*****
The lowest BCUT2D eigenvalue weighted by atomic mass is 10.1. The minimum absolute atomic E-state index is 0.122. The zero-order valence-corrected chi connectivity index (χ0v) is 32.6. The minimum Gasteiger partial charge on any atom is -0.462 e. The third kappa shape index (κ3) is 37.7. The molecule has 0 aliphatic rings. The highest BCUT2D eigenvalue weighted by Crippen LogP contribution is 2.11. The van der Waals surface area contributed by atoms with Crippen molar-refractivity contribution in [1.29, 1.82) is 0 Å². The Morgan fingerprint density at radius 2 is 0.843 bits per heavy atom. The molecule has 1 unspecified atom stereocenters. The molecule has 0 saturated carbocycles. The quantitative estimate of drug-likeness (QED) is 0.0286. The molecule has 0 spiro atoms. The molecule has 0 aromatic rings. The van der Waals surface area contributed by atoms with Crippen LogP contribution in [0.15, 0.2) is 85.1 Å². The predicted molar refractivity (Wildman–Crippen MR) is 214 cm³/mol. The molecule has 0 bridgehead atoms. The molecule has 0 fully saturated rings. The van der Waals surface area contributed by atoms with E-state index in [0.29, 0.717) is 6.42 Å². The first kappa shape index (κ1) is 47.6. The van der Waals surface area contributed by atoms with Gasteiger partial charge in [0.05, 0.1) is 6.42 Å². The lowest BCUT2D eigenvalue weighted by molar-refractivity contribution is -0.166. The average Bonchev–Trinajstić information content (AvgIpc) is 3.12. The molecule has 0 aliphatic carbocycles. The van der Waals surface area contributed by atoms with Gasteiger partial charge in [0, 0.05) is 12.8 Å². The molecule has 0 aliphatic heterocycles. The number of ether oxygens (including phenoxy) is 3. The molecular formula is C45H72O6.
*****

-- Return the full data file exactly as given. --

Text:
The lowest BCUT2D eigenvalue weighted by atomic mass is 10.1. The minimum absolute atomic E-state index is 0.122. The zero-order valence-corrected chi connectivity index (χ0v) is 32.6. The minimum Gasteiger partial charge on any atom is -0.462 e. The third kappa shape index (κ3) is 37.7. The molecule has 0 aliphatic rings. The highest BCUT2D eigenvalue weighted by Crippen LogP contribution is 2.11. The van der Waals surface area contributed by atoms with Crippen molar-refractivity contribution in [1.29, 1.82) is 0 Å². The Morgan fingerprint density at radius 2 is 0.843 bits per heavy atom. The molecule has 1 unspecified atom stereocenters. The molecule has 0 saturated carbocycles. The quantitative estimate of drug-likeness (QED) is 0.0286. The molecule has 0 spiro atoms. The molecule has 0 aromatic rings. The van der Waals surface area contributed by atoms with Crippen LogP contribution in [0.15, 0.2) is 85.1 Å². The predicted molar refractivity (Wildman–Crippen MR) is 214 cm³/mol. The molecule has 0 bridgehead atoms. The molecule has 0 fully saturated rings. The van der Waals surface area contributed by atoms with E-state index in [0.29, 0.717) is 6.42 Å². The first kappa shape index (κ1) is 47.6. The van der Waals surface area contributed by atoms with Gasteiger partial charge in [0.05, 0.1) is 6.42 Å². The lowest BCUT2D eigenvalue weighted by molar-refractivity contribution is -0.166. The average Bonchev–Trinajstić information content (AvgIpc) is 3.12. The molecule has 0 aliphatic carbocycles. The van der Waals surface area contributed by atoms with Gasteiger partial charge in [0, 0.05) is 12.8 Å². The molecule has 0 aliphatic heterocycles. The number of ether oxygens (including phenoxy) is 3. The molecular formula is C45H72O6.